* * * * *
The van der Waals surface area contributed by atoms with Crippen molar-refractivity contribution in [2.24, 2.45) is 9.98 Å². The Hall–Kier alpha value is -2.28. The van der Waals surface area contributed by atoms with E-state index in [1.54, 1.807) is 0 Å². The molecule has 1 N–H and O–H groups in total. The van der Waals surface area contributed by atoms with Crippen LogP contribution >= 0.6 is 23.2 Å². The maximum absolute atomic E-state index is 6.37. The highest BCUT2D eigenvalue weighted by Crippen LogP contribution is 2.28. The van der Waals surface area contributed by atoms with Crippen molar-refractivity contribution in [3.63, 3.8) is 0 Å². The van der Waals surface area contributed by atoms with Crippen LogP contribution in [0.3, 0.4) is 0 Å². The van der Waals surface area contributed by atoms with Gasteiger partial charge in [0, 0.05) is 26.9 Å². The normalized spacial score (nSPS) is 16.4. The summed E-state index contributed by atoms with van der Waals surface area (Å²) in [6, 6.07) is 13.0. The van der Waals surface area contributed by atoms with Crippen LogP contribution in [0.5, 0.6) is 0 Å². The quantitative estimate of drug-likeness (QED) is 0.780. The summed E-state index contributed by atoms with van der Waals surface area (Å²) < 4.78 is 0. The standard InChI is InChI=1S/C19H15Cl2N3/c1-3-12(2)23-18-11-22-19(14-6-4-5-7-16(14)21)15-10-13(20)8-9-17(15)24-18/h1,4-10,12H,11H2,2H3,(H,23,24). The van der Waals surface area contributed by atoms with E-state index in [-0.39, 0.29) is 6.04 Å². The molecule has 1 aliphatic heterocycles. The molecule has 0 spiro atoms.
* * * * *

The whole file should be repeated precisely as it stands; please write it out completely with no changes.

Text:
The van der Waals surface area contributed by atoms with Crippen molar-refractivity contribution in [2.24, 2.45) is 9.98 Å². The Hall–Kier alpha value is -2.28. The van der Waals surface area contributed by atoms with E-state index in [1.54, 1.807) is 0 Å². The molecule has 1 N–H and O–H groups in total. The van der Waals surface area contributed by atoms with Crippen LogP contribution >= 0.6 is 23.2 Å². The maximum absolute atomic E-state index is 6.37. The highest BCUT2D eigenvalue weighted by Crippen LogP contribution is 2.28. The van der Waals surface area contributed by atoms with Crippen molar-refractivity contribution in [3.63, 3.8) is 0 Å². The van der Waals surface area contributed by atoms with Crippen LogP contribution in [0.3, 0.4) is 0 Å². The van der Waals surface area contributed by atoms with Gasteiger partial charge in [0, 0.05) is 26.9 Å². The normalized spacial score (nSPS) is 16.4. The summed E-state index contributed by atoms with van der Waals surface area (Å²) in [6, 6.07) is 13.0. The van der Waals surface area contributed by atoms with Crippen LogP contribution in [0.5, 0.6) is 0 Å². The quantitative estimate of drug-likeness (QED) is 0.780. The summed E-state index contributed by atoms with van der Waals surface area (Å²) < 4.78 is 0. The standard InChI is InChI=1S/C19H15Cl2N3/c1-3-12(2)23-18-11-22-19(14-6-4-5-7-16(14)21)15-10-13(20)8-9-17(15)24-18/h1,4-10,12H,11H2,2H3,(H,23,24). The van der Waals surface area contributed by atoms with E-state index in [-0.39, 0.29) is 6.04 Å². The molecule has 1 aliphatic heterocycles. The molecule has 0 spiro atoms.